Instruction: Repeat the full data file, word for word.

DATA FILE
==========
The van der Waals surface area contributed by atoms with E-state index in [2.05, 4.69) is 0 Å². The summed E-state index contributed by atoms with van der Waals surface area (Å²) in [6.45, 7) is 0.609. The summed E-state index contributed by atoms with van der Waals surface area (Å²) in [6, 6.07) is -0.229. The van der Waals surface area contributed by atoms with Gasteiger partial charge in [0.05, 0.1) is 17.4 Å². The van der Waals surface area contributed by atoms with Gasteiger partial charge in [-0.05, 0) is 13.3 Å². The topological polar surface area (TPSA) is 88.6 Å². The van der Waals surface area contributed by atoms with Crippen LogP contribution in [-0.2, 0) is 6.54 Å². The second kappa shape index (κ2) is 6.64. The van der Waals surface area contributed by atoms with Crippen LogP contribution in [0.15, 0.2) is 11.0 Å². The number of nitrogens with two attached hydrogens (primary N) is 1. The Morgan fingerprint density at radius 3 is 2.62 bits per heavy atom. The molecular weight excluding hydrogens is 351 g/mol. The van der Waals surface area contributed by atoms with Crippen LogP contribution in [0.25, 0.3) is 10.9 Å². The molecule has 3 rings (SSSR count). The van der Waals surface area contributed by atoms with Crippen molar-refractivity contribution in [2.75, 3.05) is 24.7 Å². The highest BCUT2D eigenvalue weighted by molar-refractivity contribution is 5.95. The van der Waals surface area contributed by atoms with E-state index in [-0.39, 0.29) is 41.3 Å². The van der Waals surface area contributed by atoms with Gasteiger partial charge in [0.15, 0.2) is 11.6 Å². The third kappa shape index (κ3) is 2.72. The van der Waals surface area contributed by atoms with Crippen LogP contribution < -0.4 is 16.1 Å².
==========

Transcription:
The van der Waals surface area contributed by atoms with E-state index in [2.05, 4.69) is 0 Å². The summed E-state index contributed by atoms with van der Waals surface area (Å²) in [6.45, 7) is 0.609. The summed E-state index contributed by atoms with van der Waals surface area (Å²) in [6, 6.07) is -0.229. The van der Waals surface area contributed by atoms with Gasteiger partial charge in [0.05, 0.1) is 17.4 Å². The van der Waals surface area contributed by atoms with Gasteiger partial charge in [-0.05, 0) is 13.3 Å². The topological polar surface area (TPSA) is 88.6 Å². The van der Waals surface area contributed by atoms with Crippen LogP contribution in [-0.2, 0) is 6.54 Å². The second kappa shape index (κ2) is 6.64. The van der Waals surface area contributed by atoms with Crippen LogP contribution in [0.15, 0.2) is 11.0 Å². The number of nitrogens with two attached hydrogens (primary N) is 1. The Morgan fingerprint density at radius 3 is 2.62 bits per heavy atom. The molecular weight excluding hydrogens is 351 g/mol. The van der Waals surface area contributed by atoms with Crippen LogP contribution in [0.25, 0.3) is 10.9 Å². The molecule has 3 rings (SSSR count). The van der Waals surface area contributed by atoms with Crippen molar-refractivity contribution in [2.75, 3.05) is 24.7 Å². The highest BCUT2D eigenvalue weighted by molar-refractivity contribution is 5.95. The van der Waals surface area contributed by atoms with E-state index in [-0.39, 0.29) is 41.3 Å². The van der Waals surface area contributed by atoms with Gasteiger partial charge in [0.15, 0.2) is 11.6 Å². The third kappa shape index (κ3) is 2.72. The van der Waals surface area contributed by atoms with Crippen LogP contribution < -0.4 is 16.1 Å².